Women and Cardiovascular Disease from Multiple Perspectives – I

Posted By SHL Librarian Three Lectures from Stanford University Medical Center faculty Moderated by: Hannah Valantine, M.D. Professor of Medicine, Cardiovascular, and Associate Dean for Diversity and Leadership Stanford University Medical Center Moderator’s Overview: In her opening statement, Dr. Valantine shared the guiding and expansive vision that is the foundation of the program called Women’s …

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Abdominal Aortic Aneurysm Disease: The Silent Killer

Posted By SHL Librarian Presented by: Ronald L. Dalman, M.D. Professor of Surgery Stanford University Medical Center September 26, 2007 Lecture Overview: There has been considerable interest recently in public education and screening for Abdominal Aortic Aneurysm (AAA) after a front page Wall Street Journal article about it received the Pulitzer Prize for Health Reporting …

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Hypertrophic Cardiomyopathy: A Patient Story

Posted By SHL Librarian At 18, James Cooper was a disciplined student with a lifelong dream of becoming a firefighter. He was also a competitive basketball player and precisely the picture of good health and fitness that Hypertrophic Cardiomyopathy (HCM) has been known to shatter. “The first presentation of HCM is often death on the …

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Avoiding the Elephant on Your Chest: How to Discuss Cardiac Risk With Your Doctor

Posted By SHL Librarian Presented by: Euan Ashley, MD, PhD Assistant Professor, Cardiovascular Medicine Stanford University Medical Center Watch the video Lecture Overview: Heart disease comes in many forms and variations; blood vessel plaque also has variations The body’s immune system appears to play a role in the buildup of arterial plaque No test yet …

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Your Heart on Exercise

Posted By SHL Librarian Presented by: Euan Ashley, MD, PhD Assistant Professor, Cardiovascular Medicine Stanford University Medical Center August 14, 2009 Lecture Overview: Heart rate is controlled by the internal nervous systems:  adrenaline speeds up the heart, while the vagus nerve slows it down Benefits of exercise are numerous, ranging from increased stamina to improved balance …

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Starting an Exercise Program: How Your Doctor Can Help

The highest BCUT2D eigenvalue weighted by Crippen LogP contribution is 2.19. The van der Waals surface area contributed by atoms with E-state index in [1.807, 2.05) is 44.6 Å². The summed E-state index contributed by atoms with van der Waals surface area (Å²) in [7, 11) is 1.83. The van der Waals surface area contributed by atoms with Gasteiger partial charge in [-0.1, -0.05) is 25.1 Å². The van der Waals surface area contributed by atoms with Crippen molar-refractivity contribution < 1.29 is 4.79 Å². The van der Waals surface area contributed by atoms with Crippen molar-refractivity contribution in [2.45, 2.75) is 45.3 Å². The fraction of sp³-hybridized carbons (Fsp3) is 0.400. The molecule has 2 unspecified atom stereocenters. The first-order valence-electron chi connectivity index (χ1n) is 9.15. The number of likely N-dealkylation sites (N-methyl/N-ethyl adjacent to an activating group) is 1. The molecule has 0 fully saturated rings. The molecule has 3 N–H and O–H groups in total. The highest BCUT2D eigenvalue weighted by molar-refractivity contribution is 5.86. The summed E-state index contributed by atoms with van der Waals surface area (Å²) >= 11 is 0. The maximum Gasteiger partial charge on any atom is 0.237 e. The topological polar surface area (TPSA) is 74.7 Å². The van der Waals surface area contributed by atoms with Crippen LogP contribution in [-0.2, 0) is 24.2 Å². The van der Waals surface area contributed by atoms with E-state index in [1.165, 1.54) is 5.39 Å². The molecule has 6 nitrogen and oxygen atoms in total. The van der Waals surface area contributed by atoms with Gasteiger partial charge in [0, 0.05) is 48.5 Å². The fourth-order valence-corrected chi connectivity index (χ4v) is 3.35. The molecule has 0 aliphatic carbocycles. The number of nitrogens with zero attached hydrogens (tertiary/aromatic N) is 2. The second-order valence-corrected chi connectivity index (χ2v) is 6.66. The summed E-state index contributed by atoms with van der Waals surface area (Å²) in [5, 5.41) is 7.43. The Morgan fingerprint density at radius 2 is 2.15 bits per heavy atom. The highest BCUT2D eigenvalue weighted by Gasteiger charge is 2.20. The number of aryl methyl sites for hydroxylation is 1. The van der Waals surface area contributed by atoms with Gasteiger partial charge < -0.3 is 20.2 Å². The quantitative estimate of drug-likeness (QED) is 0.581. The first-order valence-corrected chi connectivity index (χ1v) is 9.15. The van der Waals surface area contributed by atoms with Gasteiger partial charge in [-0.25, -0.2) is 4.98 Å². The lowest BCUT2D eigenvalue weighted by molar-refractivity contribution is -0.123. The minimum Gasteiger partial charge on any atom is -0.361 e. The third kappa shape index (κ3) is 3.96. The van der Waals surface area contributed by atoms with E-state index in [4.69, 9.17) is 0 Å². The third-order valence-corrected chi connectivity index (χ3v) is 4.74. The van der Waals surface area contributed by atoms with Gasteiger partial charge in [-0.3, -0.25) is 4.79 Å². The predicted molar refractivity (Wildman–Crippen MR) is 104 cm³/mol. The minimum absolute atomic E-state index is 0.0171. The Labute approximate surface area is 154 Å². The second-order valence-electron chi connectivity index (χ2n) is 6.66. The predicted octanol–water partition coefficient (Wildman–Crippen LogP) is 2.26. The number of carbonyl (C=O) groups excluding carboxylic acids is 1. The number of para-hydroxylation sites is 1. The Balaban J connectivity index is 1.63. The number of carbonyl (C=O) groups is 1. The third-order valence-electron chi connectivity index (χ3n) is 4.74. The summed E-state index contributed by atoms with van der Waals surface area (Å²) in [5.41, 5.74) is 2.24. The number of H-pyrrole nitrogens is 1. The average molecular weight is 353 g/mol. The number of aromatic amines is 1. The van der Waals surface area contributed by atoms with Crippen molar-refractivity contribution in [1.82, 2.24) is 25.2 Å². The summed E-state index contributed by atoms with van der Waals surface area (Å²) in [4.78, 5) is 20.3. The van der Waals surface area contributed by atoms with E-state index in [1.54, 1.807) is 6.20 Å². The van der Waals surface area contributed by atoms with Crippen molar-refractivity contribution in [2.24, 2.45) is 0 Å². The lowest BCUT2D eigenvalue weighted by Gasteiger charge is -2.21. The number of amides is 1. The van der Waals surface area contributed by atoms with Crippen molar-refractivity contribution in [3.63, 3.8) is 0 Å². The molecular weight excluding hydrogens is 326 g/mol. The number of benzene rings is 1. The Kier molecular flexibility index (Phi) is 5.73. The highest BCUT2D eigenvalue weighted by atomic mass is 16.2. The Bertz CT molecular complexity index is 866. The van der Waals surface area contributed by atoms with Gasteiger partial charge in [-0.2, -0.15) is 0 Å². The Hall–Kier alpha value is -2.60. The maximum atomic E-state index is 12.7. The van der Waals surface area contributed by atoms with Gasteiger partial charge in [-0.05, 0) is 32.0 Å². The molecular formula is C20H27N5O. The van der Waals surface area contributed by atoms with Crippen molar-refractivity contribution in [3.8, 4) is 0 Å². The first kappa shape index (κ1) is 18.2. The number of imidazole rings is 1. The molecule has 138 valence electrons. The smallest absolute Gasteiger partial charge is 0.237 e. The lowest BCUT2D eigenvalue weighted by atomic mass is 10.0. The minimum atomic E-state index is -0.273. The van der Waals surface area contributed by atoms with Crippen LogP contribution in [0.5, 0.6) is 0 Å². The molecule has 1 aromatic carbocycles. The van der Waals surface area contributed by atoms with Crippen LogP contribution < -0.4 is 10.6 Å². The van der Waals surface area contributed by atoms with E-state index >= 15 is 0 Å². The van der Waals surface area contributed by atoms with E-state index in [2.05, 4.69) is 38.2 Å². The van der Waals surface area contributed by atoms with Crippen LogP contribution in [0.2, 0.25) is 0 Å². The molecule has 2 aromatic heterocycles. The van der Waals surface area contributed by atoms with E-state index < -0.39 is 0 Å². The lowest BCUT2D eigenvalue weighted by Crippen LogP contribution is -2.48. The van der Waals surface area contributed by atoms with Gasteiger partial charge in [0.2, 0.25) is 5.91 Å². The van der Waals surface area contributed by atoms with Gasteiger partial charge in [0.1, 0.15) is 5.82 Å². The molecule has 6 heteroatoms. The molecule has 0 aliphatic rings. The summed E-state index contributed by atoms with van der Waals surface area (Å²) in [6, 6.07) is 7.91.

Posted By SHL Librarian Presented by: Paul Wang, MD Director, Stanford Cardiac Arrhythmia Service Nawal Atwan, MD Clinical Instructor, Internal Medicine Stanford University Medical Center October 21, 2010 Lecture Overview: Many heart conditions often have no symptoms, so it is important to screen young athletes before they start a sport or activity. Screening should include …

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Drug Eluting Stents – Are They Safe?

Posted By SHL Librarian Presented by: Alan C. Yeung, M.D. Li Ka Shing Professor of Medicine; Director, Interventional Cardiology; Chief (Clinical), Division of Cardiovascular Medicine Stanford University Medical Center September 8, 2007 Lecture Overview: Recently, stents have garnered considerable attention as questions of safety and efficacy have been discussed among medical experts as well as …

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Minimally Invasive Cardiac Surgery

Posted By SHL Librarian Presented by: Michael Fischbein, MD, PhD Assistant Professor, Cardiothoracic Surgery Stanford University Medical Center Lecture Overview: Heart surgery traditionally involves an invasive procedure and the heart is stopped so that surgeons can make the necessary repairs Minimally invasive techniques are being studied to treat a number of heart conditions for certain …

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The Dawn of Personalized Medicine

Posted By SHL Librarian Presented by: Euan Ashley, MD, PhD Assistant Professor, Cardiovascular Medicine Stanford University Medical Center June 7, 2012 We know that genes play a crucial role in influencing how we look and act, as well as our susceptibility to disease. Now scientists are trying to use that knowledge in exciting new ways, …

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Heart Disease in South Asians: A Global Epidemic

Posted By SHL Librarian Presented by:  Rajesh Dash, MD, PhD Assistant Professor, Cardiovascular Medicine Stanford University Medical Center September 25, 2014 Watch the video A healthy 44-year-old Indian man who exercises regularly, has normal cholesterol and blood pressure, and who smokes and drinks only occasionally should not have to worry about a heart attack. On …

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